At 4,500 acres, Brunswick Forest is large, and it took me almost 10 minutes to drive from the front entrance, which is not gated, to Cape Fear National, the golf course at the back of the property.  At full build out, 180 homes will adjoin the current 18-hole golf course; plans are to build a third nine that will have the “character of a Pinehurst course,” according to Brad Walker, director of sales and marketing for the golf course.  All told, according to Brandy Marshall, Brunswick Forest expects to have “around 8,000 roofs” at completion.

        Although some of the smaller homes seem close together, Brunswick Forest is not an especially densely populated community.  About a third of the community will remain natural.  Already, 100 miles of walking and biking trails, including wooden bridges, snake through Brunswick Forest.

        “About 90% of our residents say they are into walking regularly,” said Marshall.  Baby boomers, who indicate consistently in surveys that walking is their number one activity, have gotten the message about Brunswick Forest; the average age of residents in the community is 52 years, according to Marshall.  Still, plenty of families have moved from elsewhere in the Wilmington area, and those who have an issue with school buses and squeals at the community pools might find Brunswick less than paradise.

        Do financial stability and low prices combine to make Brunswick Forest the rare perfect community?   Obviously, the community strikes a chord for many buyers, but those looking for a

As the dogwoods and other plantings grow, the flat land and individual properties will take on more character.

typical Low Country landscape might be slightly disappointed.  First, the land is rather undistinguished, flat and sandy with little evidence of the Low Country marshland that characterizes properties along much of the coast (Brunswick Forest is about a 25 minute drive to Wrightsville Beach).  Ironically, this feature of the land worked to golf architect Tim Cate’s advantage on the golf course, where he was able to push dirt around at will, shape the layout to his own visionary whims and improve dramatically on nature’s rather modest handiwork.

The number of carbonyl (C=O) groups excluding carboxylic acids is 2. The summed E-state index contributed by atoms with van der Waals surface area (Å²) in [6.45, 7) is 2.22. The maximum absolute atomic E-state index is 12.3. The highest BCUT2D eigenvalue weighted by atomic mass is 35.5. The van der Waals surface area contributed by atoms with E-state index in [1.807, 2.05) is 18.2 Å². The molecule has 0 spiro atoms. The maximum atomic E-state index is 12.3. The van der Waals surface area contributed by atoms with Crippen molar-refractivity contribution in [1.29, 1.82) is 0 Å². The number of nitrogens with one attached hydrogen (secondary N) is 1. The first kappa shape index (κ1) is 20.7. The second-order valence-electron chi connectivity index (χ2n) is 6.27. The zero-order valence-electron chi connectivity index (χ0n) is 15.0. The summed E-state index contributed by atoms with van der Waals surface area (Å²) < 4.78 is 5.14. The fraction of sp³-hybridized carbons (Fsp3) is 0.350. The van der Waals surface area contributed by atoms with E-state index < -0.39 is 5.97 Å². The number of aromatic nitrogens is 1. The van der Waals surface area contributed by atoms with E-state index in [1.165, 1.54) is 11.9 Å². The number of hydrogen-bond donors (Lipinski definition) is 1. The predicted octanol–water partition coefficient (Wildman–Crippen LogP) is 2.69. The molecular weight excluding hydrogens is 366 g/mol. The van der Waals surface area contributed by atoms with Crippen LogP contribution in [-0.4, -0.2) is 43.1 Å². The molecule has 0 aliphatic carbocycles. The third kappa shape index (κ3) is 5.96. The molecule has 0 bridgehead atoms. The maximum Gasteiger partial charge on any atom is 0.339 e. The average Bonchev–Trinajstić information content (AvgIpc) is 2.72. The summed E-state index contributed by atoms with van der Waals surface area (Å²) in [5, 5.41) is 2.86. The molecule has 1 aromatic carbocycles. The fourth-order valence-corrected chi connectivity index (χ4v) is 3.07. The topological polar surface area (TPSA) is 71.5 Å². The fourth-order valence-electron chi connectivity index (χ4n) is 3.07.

The second issue for this observer was the absence of hardwood trees, especially the live oaks so prevalent and characteristic of true Low Country settings.  The lack of trees in most yards emphasizes the proximity of homes in the patio-lot neighborhoods, although many front yards had been planted with attractive dogwoods.  Small though they still are, the dogwoods were in full blossom in mid-March and, given a few years, should provide the neighborhoods of Brunswick Forest with ample cover.  For now, however, there is not much separation neighbor to neighbor.

        That said, Brunswick Forest gets our vote for hitting just about every high note for stable, organized, fairly priced and well-located golf community.  And the new Cape Fear National Golf Course, which we will review in this space in the next few days, does nothing to diminish those qualities.


        Brunswick Forest offers a generous “discovery tour” package at a great price of just $179 for 3 days and 2 nights for two.  Included are accommodations in downtown Wilmington, a round of golf at Cape Fear National (a $200+ value alone), a dining certificate for a restaurant on the waterfront in Wilmington, and access to all of Brunswick Forest’s amenities.  Of course, a tour of the property is required.

         If you would like us to arrange an introduction to the sales staff at Brunswick Forest, or have any questions, please do not hesitate to contact us.